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- KurzbeschreibungSeminar paper from the year 2009 in the subject English Language and Literature Studies - Linguistics, grade: A, University of Wales, Bangor, course: Phonology, language: English, abstract: In many languages word stress is quite predictable: in Czech the first syllable of a word always carries the main stress. In French the ultimate syllable is the most prominent each time. The penultimate syllable is constantly stressed in Polish. As can be seen, there are strict general rules with respect to a word's stress. In English, however, the stressing of a lexeme appears to be arbitrary rather than following certain stress rules. The spelling does not indicate a word's pronunciation, let alone its stress. Moreover, the stress may even differ within the same word. Thus, thir'teen can be stressed on the last syllable, but in an environment of another word, e.g. 'thirteen 'pints, it can also be pronounced with a prominent first syllable in order to keep eurhythmy. Nevertheless, it looks like native speakers have a perceptual ability to say how many syllables a word has and to tell which syllable receives the most stress. Therefore, Carr (1999) considers three trisyllabic non-English words: Gigondas, Zaventem and tavola. The author points out that English speakers always tend to stress the penultimate syllable mispronouncing each of theses words. Why do speakers with English as their mother tongue react in this way? Is this a proof of generalisation and existing stress patterns? In this essay it is discussed whether the primary stress of singular words has to be learned, e.g. like their spelling or the sequence of their phonemes, or if the stressing of a lexeme follows internalized rules (due to a lack of space, secondary stress shall be excluded here). For a more concise analysis of the issue, three main bases concerning primary stress patterns are examined: the syntactic, morphological and phonological information of a word.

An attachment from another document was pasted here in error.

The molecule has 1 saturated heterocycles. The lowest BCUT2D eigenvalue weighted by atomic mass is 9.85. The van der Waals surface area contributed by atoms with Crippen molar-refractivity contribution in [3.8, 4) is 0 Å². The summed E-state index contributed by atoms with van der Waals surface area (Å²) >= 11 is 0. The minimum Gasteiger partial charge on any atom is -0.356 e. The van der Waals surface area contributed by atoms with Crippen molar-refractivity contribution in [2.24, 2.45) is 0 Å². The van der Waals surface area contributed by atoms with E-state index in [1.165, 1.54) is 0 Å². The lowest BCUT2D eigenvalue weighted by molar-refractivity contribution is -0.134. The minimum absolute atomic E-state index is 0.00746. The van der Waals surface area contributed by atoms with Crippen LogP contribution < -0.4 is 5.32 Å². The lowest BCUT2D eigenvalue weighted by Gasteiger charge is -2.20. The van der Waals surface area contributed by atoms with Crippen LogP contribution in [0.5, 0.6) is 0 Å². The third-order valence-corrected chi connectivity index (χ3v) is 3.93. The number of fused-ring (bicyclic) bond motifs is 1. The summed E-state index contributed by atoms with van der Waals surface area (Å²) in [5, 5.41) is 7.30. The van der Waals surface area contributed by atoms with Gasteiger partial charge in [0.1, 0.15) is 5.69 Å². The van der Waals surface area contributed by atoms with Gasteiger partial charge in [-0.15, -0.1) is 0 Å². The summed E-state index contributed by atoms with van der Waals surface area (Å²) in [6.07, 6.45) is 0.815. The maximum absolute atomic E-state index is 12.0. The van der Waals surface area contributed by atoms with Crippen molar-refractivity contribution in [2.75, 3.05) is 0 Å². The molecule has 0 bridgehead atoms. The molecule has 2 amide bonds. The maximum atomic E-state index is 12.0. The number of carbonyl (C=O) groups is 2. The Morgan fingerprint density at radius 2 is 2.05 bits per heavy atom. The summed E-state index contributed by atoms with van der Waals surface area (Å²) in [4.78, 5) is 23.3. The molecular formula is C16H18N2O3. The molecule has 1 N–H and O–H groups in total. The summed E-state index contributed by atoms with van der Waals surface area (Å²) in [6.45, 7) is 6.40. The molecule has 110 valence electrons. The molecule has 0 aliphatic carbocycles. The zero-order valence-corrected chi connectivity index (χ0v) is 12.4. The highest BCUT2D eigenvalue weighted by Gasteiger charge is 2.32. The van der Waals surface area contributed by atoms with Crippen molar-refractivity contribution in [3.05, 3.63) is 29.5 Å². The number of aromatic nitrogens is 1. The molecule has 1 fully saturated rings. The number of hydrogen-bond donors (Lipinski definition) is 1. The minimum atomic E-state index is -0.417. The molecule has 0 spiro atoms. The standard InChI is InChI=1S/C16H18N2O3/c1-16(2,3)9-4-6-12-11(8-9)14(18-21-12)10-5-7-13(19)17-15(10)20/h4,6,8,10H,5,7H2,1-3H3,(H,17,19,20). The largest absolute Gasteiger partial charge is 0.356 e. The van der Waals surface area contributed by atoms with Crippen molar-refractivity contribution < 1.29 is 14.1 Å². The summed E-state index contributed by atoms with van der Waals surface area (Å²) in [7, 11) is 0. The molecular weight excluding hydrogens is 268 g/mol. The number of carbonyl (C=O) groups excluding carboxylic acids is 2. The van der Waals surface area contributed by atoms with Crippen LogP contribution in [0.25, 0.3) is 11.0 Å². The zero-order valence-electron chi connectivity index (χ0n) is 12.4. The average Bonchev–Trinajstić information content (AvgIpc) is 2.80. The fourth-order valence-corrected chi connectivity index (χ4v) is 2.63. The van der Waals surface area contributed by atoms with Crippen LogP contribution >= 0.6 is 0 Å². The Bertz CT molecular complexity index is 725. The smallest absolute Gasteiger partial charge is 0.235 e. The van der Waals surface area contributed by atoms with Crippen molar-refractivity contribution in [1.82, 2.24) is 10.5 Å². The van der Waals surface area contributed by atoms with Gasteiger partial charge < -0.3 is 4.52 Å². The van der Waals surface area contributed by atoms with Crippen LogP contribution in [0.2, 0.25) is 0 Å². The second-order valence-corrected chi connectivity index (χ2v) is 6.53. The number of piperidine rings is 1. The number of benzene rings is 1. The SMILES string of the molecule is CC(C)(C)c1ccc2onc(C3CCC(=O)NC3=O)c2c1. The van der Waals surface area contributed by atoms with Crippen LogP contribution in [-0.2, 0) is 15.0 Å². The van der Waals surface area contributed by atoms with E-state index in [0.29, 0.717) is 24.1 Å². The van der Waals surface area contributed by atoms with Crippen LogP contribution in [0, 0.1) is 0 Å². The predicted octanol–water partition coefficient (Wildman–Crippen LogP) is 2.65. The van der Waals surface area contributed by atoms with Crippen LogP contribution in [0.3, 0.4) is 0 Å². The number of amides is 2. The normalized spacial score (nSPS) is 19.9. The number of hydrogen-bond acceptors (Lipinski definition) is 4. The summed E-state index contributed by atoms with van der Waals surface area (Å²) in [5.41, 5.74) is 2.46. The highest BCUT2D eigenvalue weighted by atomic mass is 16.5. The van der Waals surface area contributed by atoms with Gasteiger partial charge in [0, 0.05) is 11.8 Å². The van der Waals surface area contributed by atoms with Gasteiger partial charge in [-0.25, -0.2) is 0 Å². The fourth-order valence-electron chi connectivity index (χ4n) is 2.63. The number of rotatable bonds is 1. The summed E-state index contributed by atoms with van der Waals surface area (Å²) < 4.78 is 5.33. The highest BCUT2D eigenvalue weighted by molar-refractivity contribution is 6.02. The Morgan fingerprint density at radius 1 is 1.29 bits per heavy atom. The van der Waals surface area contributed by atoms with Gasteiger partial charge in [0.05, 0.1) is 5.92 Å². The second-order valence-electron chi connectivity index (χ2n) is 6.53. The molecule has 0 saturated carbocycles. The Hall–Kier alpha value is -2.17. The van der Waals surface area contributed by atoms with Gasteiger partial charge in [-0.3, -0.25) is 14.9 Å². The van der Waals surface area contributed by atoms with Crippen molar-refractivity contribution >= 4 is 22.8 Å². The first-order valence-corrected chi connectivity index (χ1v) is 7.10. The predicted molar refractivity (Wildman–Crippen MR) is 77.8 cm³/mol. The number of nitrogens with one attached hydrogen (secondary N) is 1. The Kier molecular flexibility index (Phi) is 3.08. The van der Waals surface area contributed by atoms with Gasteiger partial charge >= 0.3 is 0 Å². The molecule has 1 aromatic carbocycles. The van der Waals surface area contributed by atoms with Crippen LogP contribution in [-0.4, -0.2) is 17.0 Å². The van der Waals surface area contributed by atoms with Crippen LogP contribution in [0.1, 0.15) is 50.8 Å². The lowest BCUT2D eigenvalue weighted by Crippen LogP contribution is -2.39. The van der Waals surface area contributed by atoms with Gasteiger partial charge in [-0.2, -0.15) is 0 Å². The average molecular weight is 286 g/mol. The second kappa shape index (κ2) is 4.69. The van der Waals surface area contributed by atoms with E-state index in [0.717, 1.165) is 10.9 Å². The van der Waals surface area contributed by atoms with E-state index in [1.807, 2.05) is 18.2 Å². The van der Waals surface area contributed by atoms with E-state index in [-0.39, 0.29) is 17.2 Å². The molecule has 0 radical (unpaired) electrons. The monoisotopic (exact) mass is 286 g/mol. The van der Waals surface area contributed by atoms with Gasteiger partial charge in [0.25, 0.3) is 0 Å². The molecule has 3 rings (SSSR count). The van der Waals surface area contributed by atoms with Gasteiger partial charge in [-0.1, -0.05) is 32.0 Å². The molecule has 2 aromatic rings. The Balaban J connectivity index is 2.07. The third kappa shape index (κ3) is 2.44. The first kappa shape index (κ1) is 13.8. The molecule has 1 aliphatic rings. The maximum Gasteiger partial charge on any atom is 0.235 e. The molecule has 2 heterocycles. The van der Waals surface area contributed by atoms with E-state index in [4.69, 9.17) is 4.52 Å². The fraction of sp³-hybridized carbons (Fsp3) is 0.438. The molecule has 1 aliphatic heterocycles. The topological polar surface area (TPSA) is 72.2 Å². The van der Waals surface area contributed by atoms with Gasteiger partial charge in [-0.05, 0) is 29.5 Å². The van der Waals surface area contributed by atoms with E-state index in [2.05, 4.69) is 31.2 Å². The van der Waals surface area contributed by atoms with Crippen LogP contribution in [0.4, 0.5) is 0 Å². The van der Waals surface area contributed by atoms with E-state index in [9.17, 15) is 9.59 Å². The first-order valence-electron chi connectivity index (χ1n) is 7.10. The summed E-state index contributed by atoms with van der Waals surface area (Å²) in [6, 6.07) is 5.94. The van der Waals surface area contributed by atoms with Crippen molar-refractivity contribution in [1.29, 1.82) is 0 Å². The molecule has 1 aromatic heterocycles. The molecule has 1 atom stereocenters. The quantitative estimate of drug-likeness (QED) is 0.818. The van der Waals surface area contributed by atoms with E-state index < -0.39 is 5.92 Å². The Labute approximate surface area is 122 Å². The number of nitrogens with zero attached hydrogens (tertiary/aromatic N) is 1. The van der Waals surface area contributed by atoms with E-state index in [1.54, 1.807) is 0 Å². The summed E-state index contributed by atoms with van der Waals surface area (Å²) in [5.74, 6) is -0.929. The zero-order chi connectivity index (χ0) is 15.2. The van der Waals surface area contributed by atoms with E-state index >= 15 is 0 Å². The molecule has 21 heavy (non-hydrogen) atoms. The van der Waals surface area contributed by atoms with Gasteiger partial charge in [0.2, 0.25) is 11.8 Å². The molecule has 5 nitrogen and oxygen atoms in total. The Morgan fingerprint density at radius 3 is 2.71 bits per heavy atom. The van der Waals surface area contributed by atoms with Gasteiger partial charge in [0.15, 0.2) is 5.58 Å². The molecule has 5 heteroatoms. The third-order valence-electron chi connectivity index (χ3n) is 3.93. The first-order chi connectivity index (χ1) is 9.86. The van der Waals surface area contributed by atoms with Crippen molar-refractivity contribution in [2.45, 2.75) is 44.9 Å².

- AutorDavid Stehling
- Ausgabe1. Auflage.
- VerlagGRIN Publishing
- Seiten16 Seiten
- Gewicht39 g
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